Skip to main content

Characterising eye movement dysfunction in myalgic encephalomyelitis/chronic fatigue syndrome



People who suffer from myalgic encephalomyelitis/chronic fatigue syndrome (ME/CFS) often report that their eye movements are sluggish and that they have difficulties tracking moving objects. However, descriptions of these visual problems are based solely on patients’ self-reports of their subjective visual experiences, and there is a distinct lack of empirical evidence to objectively verify their claims. This paper presents the first experimental research to objectively examine eye movements in those suffering from ME/CFS.


Patients were assessed for ME/CFS symptoms and were compared to age, gender, and education matched controls for their ability to generate saccades and smooth pursuit eye movements.


Patients and controls exhibited similar error rates and saccade latencies (response times) on prosaccade and antisaccade tasks. Patients showed relatively intact ability to accurately fixate the target (prosaccades), but were impaired when required to focus accurately in a specific position opposite the target (antisaccades). Patients were most markedly impaired when required to direct their gaze as closely as possible to a smoothly moving target (smooth pursuit).


It is hypothesised that the effects of ME/CFS can be overcome briefly for completion of saccades, but that continuous pursuit activity (accurately tracking a moving object), even for a short time period, highlights dysfunctional eye movement behaviour in ME/CFS patients. Future smooth pursuit research may elucidate and improve diagnosis of ME/CFS.

This is a preview of subscription content, access via your institution.

Fig. 1
Fig. 2


  1. 1.

    For comprehensive reviews of ME/CFS, see [5, 6].

  2. 2.

    Degrees of freedom adjusted because Levene’s test for equality of variances was significant.

  3. 3.

    A similar pattern of results was found with the median gains averaged for each participant.


  1. 1.

    NICE Clinical Guideline 53, Developed by the National Collaborating Centre for Primary Care. (2007) Chronic fatigue syndrome/myalgic encephalomyelitis (or encephalopathy): Diagnosis and management of CFS/ME in adults and children. Retrieved from [Accessed 10th April 2013]

  2. 2.

    Lorusso L, Mikhaylova SW, Capelli E, Ferrari D, Ngonga GK, Ricevuti G (2009) Immunological aspects of chronic fatigue syndrome. Autoimmun Rev 8:287–291

    CAS  PubMed  Article  Google Scholar 

  3. 3.

    Chen R, Liang FX, Moriya J, Yamakawa J, Sumino H, Kanda T, Takahashi T (2008) Chronic fatigue syndrome and the central nervous system. J Int Med Res 36:867–874

    CAS  PubMed  Article  Google Scholar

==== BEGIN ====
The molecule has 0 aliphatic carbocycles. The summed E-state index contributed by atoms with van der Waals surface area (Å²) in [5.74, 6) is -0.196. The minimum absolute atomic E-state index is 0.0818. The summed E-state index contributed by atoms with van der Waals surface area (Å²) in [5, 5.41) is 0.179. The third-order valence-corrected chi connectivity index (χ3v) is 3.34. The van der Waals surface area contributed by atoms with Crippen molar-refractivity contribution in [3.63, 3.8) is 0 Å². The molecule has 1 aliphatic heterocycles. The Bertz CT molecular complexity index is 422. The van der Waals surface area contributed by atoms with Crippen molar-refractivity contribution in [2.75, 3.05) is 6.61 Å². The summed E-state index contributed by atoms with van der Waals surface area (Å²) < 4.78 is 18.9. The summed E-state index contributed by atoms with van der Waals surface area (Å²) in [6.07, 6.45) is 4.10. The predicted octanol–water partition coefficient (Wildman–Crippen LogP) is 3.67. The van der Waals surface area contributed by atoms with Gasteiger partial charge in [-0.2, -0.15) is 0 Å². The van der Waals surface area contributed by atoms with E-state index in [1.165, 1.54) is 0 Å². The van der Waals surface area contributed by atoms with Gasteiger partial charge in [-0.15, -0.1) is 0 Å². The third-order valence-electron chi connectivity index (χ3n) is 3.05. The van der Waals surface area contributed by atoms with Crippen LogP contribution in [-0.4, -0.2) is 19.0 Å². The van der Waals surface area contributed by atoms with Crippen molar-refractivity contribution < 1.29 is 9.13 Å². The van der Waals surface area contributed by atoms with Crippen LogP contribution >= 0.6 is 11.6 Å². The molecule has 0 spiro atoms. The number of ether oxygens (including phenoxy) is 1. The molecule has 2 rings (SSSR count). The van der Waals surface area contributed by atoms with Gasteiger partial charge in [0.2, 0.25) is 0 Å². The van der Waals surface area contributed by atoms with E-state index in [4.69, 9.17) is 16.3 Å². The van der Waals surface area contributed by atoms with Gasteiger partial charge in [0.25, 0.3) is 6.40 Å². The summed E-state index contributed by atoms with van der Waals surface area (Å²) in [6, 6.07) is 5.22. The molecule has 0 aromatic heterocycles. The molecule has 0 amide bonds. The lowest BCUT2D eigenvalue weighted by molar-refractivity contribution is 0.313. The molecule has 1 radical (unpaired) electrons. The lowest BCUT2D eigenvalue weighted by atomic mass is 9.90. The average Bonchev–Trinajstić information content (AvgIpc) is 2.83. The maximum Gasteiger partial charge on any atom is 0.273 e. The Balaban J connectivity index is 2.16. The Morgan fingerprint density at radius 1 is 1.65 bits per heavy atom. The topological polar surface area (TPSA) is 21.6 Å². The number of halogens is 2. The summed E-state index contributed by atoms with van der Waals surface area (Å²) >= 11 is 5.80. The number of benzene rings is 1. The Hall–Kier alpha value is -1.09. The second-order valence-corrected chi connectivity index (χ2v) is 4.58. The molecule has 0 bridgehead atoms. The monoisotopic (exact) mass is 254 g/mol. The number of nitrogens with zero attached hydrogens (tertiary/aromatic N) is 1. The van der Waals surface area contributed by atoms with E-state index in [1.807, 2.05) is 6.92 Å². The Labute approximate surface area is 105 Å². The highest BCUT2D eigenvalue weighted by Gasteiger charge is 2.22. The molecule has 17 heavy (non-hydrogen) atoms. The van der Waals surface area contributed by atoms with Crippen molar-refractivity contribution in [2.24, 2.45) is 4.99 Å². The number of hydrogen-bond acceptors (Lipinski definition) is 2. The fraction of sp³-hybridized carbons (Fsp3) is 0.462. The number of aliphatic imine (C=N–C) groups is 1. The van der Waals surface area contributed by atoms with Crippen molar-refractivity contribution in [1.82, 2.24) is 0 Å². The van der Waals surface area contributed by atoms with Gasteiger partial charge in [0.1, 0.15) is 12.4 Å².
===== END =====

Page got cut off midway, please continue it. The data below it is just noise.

4. 4.

    Hollingsworth KG, Jones DE, Taylor R, Blamire AM, Newton JL (2010) Impaired cardiovascular response to standing in chronic fatigue syndrome. Eur J Clin Invest 40:608–615

    PubMed  Article  Google Scholar 

  5. 5.

    Carruthers BM, Jain AK, De Meirleir KL, Peterson DL, Klimas NG, Lerner AM et al (2003) Myalgic encephalomyelitis ⁄ chronic fatigue syndrome: clinical working case definition, diagnostic and treatment protocols. J Chronic Fatigue Syndr 11:7–116

    Article  Google Scholar 

  6. 6.

    Carruthers BM, van de Sande MI, De Meirleir KL, Klimas NG, Broderick G, Mitchell T et al (2011) Myalgic encephalomyelitis: international consensus criteria. J Internal Med 270:327–338

    CAS  PubMed Central  PubMed  Article  Google Scholar 

  7. 7.

    Christley Y, Duffy T, Martin CR (2012) A review of the definitional criteria for chronic fatigue syndrome. J Eval Clin Pract 18:25–31

    PubMed  Article  Google Scholar 

  8. 8.

    Fukuda K, Straus SE, Hickie I, Sharpe MC, Dobbins JG, Komaroff A (1994) The chronic fatigue syndrome: a comprehensive approach to its definition and study. Ann Intern Med 121:953–959

    CAS  PubMed  Article  Google Scholar 

  9. 9.

    Griffith JP, Zarrouf FA (2008) A systematic review of chronic fatigue syndrome: don’t assume it's depression. Prim Care Companion J Clin Psychiatry 10(2):120–128

    PubMed Central  PubMed  Article  Google Scholar 

  10. 10.

    Capuron L, Welberg L, Heim C, Wagner D, Solomon L, Papanicolaou DA et al (2006) Cognitive dysfunction relates to subjective report of mental fatigue in patients with chronic fatigue syndrome. Neuropsychopharm 31:1777–1784

    Article  Google Scholar 

  11. 11.

    Majer M, Welberg LAM, Capuron L, Miller AH, Pagnoni G, Reeves WC (2008) Neuropsychological performance in persons with chronic fatigue syndrome: results from a population study. Psychosom Med 70:829–836

    PubMed  Article  Google Scholar 

  12. 12.

    Michiels V, Cluydts R, Fischler B (1998) Attention and verbal learning in patients with chronic fatigue syndrome. J Int Neuropsychol Soc 4:456–466